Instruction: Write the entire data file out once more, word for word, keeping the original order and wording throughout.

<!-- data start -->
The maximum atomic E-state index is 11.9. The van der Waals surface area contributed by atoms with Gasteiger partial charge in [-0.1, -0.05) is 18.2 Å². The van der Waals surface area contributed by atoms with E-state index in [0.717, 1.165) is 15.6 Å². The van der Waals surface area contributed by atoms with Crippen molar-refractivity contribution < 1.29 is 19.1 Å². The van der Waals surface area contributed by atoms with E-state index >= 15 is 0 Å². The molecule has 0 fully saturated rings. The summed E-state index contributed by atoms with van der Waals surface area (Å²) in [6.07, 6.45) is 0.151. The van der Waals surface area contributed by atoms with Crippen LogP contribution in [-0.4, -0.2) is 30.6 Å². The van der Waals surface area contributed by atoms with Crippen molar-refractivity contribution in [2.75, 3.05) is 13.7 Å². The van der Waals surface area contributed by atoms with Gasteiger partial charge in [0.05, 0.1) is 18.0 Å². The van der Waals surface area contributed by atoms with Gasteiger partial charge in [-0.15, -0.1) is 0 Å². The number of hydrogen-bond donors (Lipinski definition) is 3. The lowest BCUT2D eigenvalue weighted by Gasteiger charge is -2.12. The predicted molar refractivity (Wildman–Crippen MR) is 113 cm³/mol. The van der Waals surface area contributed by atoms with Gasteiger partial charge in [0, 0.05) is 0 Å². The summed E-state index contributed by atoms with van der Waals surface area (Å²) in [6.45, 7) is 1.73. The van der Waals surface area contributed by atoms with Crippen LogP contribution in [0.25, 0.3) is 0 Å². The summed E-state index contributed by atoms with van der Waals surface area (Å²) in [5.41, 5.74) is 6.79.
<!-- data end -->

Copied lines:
The maximum atomic E-state index is 11.9. The van der Waals surface area contributed by atoms with Gasteiger partial charge in [-0.1, -0.05) is 18.2 Å². The van der Waals surface area contributed by atoms with E-state index in [0.717, 1.165) is 15.6 Å². The van der Waals surface area contributed by atoms with Crippen molar-refractivity contribution < 1.29 is 19.1 Å². The van der Waals surface area contributed by atoms with E-state index >= 15 is 0 Å². The molecule has 0 fully saturated rings. The summed E-state index contributed by atoms with van der Waals surface area (Å²) in [6.07, 6.45) is 0.151. The van der Waals surface area contributed by atoms with Crippen LogP contribution in [-0.4, -0.2) is 30.6 Å². The van der Waals surface area contributed by atoms with Crippen molar-refractivity contribution in [2.75, 3.05) is 13.7 Å². The van der Waals surface area contributed by atoms with Gasteiger partial charge in [0.05, 0.1) is 18.0 Å². The van der Waals surface area contributed by atoms with Gasteiger partial charge in [-0.15, -0.1) is 0 Å². The number of hydrogen-bond donors (Lipinski definition) is 3. The lowest BCUT2D eigenvalue weighted by Gasteiger charge is -2.12. The predicted molar refractivity (Wildman–Crippen MR) is 113 cm³/mol. The van der Waals surface area contributed by atoms with Gasteiger partial charge in [0, 0.05) is 0 Å². The summed E-state index contributed by atoms with van der Waals surface area (Å²) in [6.45, 7) is 1.73. The van der Waals surface area contributed by atoms with Crippen LogP contribution in [0.25, 0.3) is 0 Å². The summed E-state index contributed by atoms with van der Waals surface area (Å²) in [5.41, 5.74) is 6.79.